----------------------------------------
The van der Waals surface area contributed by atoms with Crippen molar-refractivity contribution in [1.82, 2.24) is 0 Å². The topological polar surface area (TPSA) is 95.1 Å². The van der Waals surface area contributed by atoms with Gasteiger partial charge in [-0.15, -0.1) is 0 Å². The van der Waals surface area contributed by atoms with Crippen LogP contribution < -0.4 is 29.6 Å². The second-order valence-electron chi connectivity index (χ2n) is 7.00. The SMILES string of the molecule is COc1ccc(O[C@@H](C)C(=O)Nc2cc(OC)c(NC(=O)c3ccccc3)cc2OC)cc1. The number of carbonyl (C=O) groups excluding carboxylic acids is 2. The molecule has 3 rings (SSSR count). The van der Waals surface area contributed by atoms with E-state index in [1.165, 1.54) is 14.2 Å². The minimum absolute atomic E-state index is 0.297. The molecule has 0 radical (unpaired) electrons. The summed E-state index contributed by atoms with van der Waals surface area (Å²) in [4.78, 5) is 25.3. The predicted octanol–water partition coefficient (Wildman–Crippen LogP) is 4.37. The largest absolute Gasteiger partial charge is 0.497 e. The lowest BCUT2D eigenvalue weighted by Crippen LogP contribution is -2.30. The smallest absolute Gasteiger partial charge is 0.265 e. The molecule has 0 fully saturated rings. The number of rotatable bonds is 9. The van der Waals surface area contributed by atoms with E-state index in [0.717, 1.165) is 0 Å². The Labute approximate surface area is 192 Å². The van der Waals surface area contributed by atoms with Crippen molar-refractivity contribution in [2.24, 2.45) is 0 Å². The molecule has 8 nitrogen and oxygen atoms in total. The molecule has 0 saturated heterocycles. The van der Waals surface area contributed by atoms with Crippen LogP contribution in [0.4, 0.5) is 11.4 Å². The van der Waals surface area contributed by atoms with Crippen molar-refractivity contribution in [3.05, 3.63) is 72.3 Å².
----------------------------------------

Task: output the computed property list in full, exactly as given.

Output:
The van der Waals surface area contributed by atoms with Crippen molar-refractivity contribution in [1.82, 2.24) is 0 Å². The topological polar surface area (TPSA) is 95.1 Å². The van der Waals surface area contributed by atoms with Gasteiger partial charge in [-0.15, -0.1) is 0 Å². The van der Waals surface area contributed by atoms with Crippen LogP contribution < -0.4 is 29.6 Å². The second-order valence-electron chi connectivity index (χ2n) is 7.00. The SMILES string of the molecule is COc1ccc(O[C@@H](C)C(=O)Nc2cc(OC)c(NC(=O)c3ccccc3)cc2OC)cc1. The number of carbonyl (C=O) groups excluding carboxylic acids is 2. The molecule has 3 rings (SSSR count). The van der Waals surface area contributed by atoms with E-state index in [1.165, 1.54) is 14.2 Å². The minimum absolute atomic E-state index is 0.297. The molecule has 0 radical (unpaired) electrons. The summed E-state index contributed by atoms with van der Waals surface area (Å²) in [4.78, 5) is 25.3. The predicted octanol–water partition coefficient (Wildman–Crippen LogP) is 4.37. The largest absolute Gasteiger partial charge is 0.497 e. The lowest BCUT2D eigenvalue weighted by Crippen LogP contribution is -2.30. The smallest absolute Gasteiger partial charge is 0.265 e. The molecule has 0 fully saturated rings. The number of rotatable bonds is 9. The van der Waals surface area contributed by atoms with E-state index in [0.717, 1.165) is 0 Å². The Labute approximate surface area is 192 Å². The van der Waals surface area contributed by atoms with Crippen molar-refractivity contribution in [2.24, 2.45) is 0 Å². The molecule has 8 nitrogen and oxygen atoms in total. The molecule has 0 saturated heterocycles. The van der Waals surface area contributed by atoms with Crippen LogP contribution in [0.4, 0.5) is 11.4 Å². The van der Waals surface area contributed by atoms with Crippen molar-refractivity contribution in [3.05, 3.63) is 72.3 Å².